I don't like that answer as I do not believe it is truly self-explanatory. Even with allegedly explanatory addresses like the one linked, it still doesn't answer the question, only infer the possible answer by merit of solidifying your problem's parameters.
As Journeyman Geek stated, the rule is essentially in-place due to dead-links making an answer useless to people later. I don't see how the string of,
Cirrus-Audio-Drivers-for-apple-macbook-running-windows-10-via-bootcamp could lead anyone to an answer immediately, unless they copied that text, removed the hyphens, and then started the troubleshooting journey from the very beginning, presumably again.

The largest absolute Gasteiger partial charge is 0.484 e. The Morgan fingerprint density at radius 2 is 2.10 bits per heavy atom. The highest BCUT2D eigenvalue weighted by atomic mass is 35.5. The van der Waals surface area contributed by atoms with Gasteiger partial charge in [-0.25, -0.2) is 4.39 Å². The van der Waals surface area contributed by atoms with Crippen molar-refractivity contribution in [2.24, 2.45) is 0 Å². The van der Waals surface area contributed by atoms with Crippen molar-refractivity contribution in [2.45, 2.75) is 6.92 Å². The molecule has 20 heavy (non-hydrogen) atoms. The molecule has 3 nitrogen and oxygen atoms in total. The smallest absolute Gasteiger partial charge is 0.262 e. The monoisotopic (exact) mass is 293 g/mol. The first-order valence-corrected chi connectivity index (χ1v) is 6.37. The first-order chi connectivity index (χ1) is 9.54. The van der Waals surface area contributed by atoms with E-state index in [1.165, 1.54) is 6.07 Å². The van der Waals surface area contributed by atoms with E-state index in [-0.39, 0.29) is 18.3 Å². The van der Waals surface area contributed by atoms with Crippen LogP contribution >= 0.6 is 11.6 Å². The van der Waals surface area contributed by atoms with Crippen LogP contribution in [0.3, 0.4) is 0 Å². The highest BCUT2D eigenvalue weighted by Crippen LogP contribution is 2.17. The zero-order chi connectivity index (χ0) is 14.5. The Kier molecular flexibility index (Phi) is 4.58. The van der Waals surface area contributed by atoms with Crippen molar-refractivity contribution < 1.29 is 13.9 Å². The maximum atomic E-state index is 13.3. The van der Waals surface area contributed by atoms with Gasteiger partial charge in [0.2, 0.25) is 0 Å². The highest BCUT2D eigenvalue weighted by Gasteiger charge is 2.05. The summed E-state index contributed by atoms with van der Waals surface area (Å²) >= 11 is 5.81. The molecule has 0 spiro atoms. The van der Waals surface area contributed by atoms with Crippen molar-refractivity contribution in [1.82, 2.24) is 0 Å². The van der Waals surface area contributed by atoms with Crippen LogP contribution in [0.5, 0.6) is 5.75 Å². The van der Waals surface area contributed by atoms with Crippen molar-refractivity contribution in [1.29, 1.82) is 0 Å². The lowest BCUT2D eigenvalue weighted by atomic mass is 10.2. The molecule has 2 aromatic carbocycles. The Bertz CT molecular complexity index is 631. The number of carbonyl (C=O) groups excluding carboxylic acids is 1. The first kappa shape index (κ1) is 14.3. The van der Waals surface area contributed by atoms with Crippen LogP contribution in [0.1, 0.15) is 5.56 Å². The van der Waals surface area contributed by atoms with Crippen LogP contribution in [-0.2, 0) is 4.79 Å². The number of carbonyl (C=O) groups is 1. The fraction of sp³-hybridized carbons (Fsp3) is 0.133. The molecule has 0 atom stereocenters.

An acceptable answer IMO would explain the gist of your problem, the gist of your solution, and then the link to do the solution if it's unreasonable replicate it here due to say, huge size, otherwise a link correlated to your gist's explanations after providing them here would be optimal for source-citing as opposed to source-answers, i.e., link answers for this context.
For this answer, I would have provided the name of the drivers affected and their suitable replacements, their replacement publisher, and if possible, a gist of why you needed to replacement drivers in the first place in case the alternative driver source vanished.
I also do not consider a "reputable" manufacturer as some kind of gold-standard source. Microsoft jabs aside, I've seen Microsoft URLs die over time, so I wouldn't trust anyone else blindly.
It's best to make a local copy of the content and cite its source.